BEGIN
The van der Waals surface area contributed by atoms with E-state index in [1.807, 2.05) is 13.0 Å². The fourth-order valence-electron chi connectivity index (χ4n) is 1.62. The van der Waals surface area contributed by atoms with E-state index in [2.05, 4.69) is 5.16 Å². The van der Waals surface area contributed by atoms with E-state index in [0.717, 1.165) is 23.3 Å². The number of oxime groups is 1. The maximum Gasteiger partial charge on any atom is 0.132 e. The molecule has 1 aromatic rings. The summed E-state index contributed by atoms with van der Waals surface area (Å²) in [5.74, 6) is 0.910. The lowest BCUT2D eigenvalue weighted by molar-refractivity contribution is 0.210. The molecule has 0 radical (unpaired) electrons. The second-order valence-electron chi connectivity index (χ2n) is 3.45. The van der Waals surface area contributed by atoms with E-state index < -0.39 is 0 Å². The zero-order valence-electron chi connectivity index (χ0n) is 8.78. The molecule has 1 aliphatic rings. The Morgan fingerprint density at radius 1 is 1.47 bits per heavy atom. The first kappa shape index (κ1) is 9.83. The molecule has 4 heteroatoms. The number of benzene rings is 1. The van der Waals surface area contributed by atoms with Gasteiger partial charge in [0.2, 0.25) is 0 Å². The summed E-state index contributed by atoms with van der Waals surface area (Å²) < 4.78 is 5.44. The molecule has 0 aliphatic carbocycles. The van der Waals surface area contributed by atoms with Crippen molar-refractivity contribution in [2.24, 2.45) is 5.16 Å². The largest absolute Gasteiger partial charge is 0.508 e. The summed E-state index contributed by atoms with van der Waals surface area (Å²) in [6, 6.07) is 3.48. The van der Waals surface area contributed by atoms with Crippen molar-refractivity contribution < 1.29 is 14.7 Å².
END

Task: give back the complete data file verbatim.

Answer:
The van der Waals surface area contributed by atoms with E-state index in [1.807, 2.05) is 13.0 Å². The fourth-order valence-electron chi connectivity index (χ4n) is 1.62. The van der Waals surface area contributed by atoms with E-state index in [2.05, 4.69) is 5.16 Å². The van der Waals surface area contributed by atoms with E-state index in [0.717, 1.165) is 23.3 Å². The number of oxime groups is 1. The maximum Gasteiger partial charge on any atom is 0.132 e. The molecule has 1 aromatic rings. The summed E-state index contributed by atoms with van der Waals surface area (Å²) in [5.74, 6) is 0.910. The lowest BCUT2D eigenvalue weighted by molar-refractivity contribution is 0.210. The molecule has 0 radical (unpaired) electrons. The second-order valence-electron chi connectivity index (χ2n) is 3.45. The van der Waals surface area contributed by atoms with E-state index < -0.39 is 0 Å². The zero-order valence-electron chi connectivity index (χ0n) is 8.78. The molecule has 1 aliphatic rings. The Morgan fingerprint density at radius 1 is 1.47 bits per heavy atom. The first kappa shape index (κ1) is 9.83. The molecule has 4 heteroatoms. The number of benzene rings is 1. The van der Waals surface area contributed by atoms with Gasteiger partial charge in [0.2, 0.25) is 0 Å². The summed E-state index contributed by atoms with van der Waals surface area (Å²) < 4.78 is 5.44. The molecule has 0 aliphatic carbocycles. The van der Waals surface area contributed by atoms with Crippen molar-refractivity contribution in [2.24, 2.45) is 5.16 Å². The largest absolute Gasteiger partial charge is 0.508 e. The summed E-state index contributed by atoms with van der Waals surface area (Å²) in [6, 6.07) is 3.48. The van der Waals surface area contributed by atoms with Crippen molar-refractivity contribution < 1.29 is 14.7 Å².